What does a healthy workplace look like?

Physical health and psychological well-being are critical to our quality of life. Our workplaces must support both. Much has been made of the health and safety revolution in Australia. As a result, our workplaces are now safer than ever before.

But what about mental health in the workplace? This must be a team effort. Everyone has their role to play to foster work environments that encourage creative thinking, a positive outlook and enjoyment at work, rather than stress, anxiety and fatigue from dealing with workplace pressures.

So, how can we support this, and what does a truly healthy workplace look like?



Environmental Stressors
Stress is a fact of life and is not something we can totally do away with for good. However, this does not mean we can’t take steps to reduce exposure to environmental stressors. These are conditions in the workplace that can lead to psychological issues such as depression and anxiety over time.

A study from December 2017 found that 85% of Australian workers believe it is the responsibility of the employer to create an environment which combats workplace stress. And they are right. By reducing noise, hazards, and other direct environmental stressors, employers can help to create a healthier workplace.

Poor Resources and Support
To do our jobs, we need the right resources and support. Without this, the stress begins to pile up. By giving positive feedback, by properly planning the allocation of resources, and by appraising the availability of these resources, employers can reduce the stress and pressure placed on their workforce.

Of course, this also has a positive effect on productivity, which will benefit the organisation in both the long and short term.

Negative Workplace Relationships
Shocking findings from 2018 highlighted how workplace relationships can have a serious impact on stress. Around one in five cases of stress in the Australian workplace is the result of work related harassment or bullying. This represents a serious failing on the part of Australian employers, who are required by law to adopt a zero tolerance approach to bullying in all forms.

Perhaps even more shocking is that around 11% of mental disorders in the workplace result from exposure to violence. Except for in a few extreme cases – such as some positions in the armed forces or the police – no employees should ever be exposed to violence or trauma in the workplace. It is the duty of the employer to ensure this.

Lack of Direction or Logic
Change can be a good thing, provided it is implemented in a positive and incremental manner. If change is haphazard and poorly structured, this leads to damaging stress and, eventually, to serious psychological issues.

This is highlighted by statistics which show that 35% of Australian workers cite poor leadership as the most stressful part of their job. Lack of direction in the workplace also reduces engagement, with 72% of Australian workers admitting they are still searching for purpose and meaning in their working life.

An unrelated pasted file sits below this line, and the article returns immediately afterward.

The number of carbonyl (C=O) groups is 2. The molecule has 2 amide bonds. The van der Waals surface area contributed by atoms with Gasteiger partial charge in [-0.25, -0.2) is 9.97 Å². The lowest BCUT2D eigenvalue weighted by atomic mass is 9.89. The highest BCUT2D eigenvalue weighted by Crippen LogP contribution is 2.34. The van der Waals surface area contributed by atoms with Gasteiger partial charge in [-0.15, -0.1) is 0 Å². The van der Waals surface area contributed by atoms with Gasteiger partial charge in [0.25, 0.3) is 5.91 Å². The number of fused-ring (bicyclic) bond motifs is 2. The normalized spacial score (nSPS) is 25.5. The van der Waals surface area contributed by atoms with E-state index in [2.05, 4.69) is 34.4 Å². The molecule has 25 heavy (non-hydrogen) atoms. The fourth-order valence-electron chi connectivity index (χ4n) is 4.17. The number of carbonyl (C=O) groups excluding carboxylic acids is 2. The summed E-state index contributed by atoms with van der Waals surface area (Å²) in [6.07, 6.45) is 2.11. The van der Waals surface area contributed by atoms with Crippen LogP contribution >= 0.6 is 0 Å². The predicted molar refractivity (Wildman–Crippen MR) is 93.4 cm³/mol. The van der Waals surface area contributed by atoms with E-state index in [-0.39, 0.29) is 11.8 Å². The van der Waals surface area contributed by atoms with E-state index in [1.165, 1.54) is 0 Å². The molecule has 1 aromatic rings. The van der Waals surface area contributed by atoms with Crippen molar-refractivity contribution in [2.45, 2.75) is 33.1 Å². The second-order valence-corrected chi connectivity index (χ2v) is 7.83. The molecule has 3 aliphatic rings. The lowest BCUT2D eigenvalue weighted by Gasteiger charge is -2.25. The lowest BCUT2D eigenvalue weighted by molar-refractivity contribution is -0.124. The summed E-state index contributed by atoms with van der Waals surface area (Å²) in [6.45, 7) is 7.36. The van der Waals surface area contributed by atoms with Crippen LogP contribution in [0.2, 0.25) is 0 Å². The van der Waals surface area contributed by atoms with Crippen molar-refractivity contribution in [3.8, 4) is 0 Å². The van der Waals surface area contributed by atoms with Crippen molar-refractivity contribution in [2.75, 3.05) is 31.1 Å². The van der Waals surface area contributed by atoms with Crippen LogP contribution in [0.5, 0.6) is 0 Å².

A Genuine Commitment to Improving Psychological Well-being
In a healthy, positive workplace, employers take a proactive approach to supporting psychological well-being. They will initiate training programs in both mental health and first aid, promoting education and knowledge along the way. The stigma surrounding mental health has been reduced in recent years but knowledge must still be imparted if we are to achieve truly healthy work places.

Re-evaluating the Physical Workplace Environment
Is the working environment helping or hindering mental health? Introducing plants, standing desk options, social spaces for conducting meetings or for unwinding on breaks, promoting natural light; all of this can help to ensure that the workspace is geared towards mental well-being.

Looking After Employees
Your employees don’t need to be treated like children but you can still look after them physically. Introduce healthy food options in cafeterias and snack machines, pay closer attention to fostering positive relationships at work, and promote both healthy bodies and healthy minds. The first aid and mental health courses mentioned above also support this.

Improving Flexibility
Reduce stress and its negative effects on psychological health by becoming more flexible with working hours, giving employees the opportunity to ‘buy’ additional leave, and providing discounts to nearby fitness facilities.

Open Door Policy and Free Counselling
Letting employees know that your door is always open is a big step towards facilitating conversation and supporting mental well-being. Offering free counselling sessions, if and when required, is another highly effective means of nurturing a healthy workplace.

Want assistance in supporting a healthy workplace within your organisation? Want to learn more about first aid and mental health courses online? Get in touch with the Bodycare team today.